Oregon's top prosecutor said Tuesday he'll call it quits at the end of his term. Democratic Attorney General Hardy Myers has held the post for ten years. Salem correspondent Chris Lehman has more on the announcement and who might replace Myers.
The Attorney General is one of Oregon's most powerful public officials. The state's top legal enforcer can issue legal opinions that stop bureaucrats in their tracks. And Hardy Myers says that's not something to take lightly.
Hardy Myers: "The ability to tell a state agency that something it wants to do is illegal, is the ability to halt the agency from doing that. Now that's a very considerable authority, and it has to be exercised very carefully."
Myers has been exercising that authority since 1997 when he first took office. The 67-year-old says it's time for new leadership at the State Department of Justice, where he oversees 1300 employees and a $380 million budget.
Keeping state agencies on the legal straight and narrow isn't the only thing the Attorney General does. The office regulates everything from child support payments to charitable gaming.
University of Oregon law professor Garret Epps says it's a position of tremendous power.
Garret Epps: "An attorney general who chooses to can take a fairly aggressive role in enforcing the state's laws, particularly in areas like consumer protection, financial fraud, environmental enforcement and so forth."
So who's going to replace Myers? The Democrat didn't offer up any names when asked about potential successors.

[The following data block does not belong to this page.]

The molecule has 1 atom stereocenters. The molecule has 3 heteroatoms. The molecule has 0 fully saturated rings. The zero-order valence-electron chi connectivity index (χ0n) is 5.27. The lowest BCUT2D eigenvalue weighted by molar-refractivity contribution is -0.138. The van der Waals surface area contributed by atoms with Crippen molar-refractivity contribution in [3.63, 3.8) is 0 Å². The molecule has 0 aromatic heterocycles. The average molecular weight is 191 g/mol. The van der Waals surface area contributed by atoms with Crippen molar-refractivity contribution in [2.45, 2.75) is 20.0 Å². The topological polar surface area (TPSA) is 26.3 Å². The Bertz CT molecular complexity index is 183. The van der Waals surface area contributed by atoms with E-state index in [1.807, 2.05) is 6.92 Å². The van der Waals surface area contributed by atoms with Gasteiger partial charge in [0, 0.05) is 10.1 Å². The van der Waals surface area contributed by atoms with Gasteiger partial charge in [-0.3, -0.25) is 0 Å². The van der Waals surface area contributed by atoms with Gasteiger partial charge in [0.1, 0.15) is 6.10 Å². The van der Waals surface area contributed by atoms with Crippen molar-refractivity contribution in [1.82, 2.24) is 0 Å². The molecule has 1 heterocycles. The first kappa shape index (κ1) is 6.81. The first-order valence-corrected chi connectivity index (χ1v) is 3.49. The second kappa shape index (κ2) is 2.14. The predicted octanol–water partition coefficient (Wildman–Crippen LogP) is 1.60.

Epps says voters who make the choice on the next attorney general should look for someone with intelligence and integrity.
Garret Epps: "One of the really positive things about the Oregon Attorney General's office is that in recent years it has not been a site of any sort of partisan advocacy. Citizens and lawmakers and people in government have had a lot of confidence that they were getting straight advice."
No one's officially announced their candidacy to success Myers. A potential front-runner is Democratic State Representative Greg Macpherson, who's briefing reporters later this week about his future political plans.
Another potential candidate is Republican Kevin Mannix, a former state representative who also ran for governor. He's out of the country and was unavailable for comment. As for Myers, he says he doesn't plan to sit back and take it easy until his term is up in January 2009.
Hardy Myers: "With this announcement I recognize that I become, in conventional political terms, a lame duck. But I don't intend to have that description extend to the rest of my service as attorney general."
Myers says he plans to stay active in some form of public service when he retires, but he isn't seeking higher office. Another former Oregon Attorney General, Ted Kulongoski, is now the state's governor.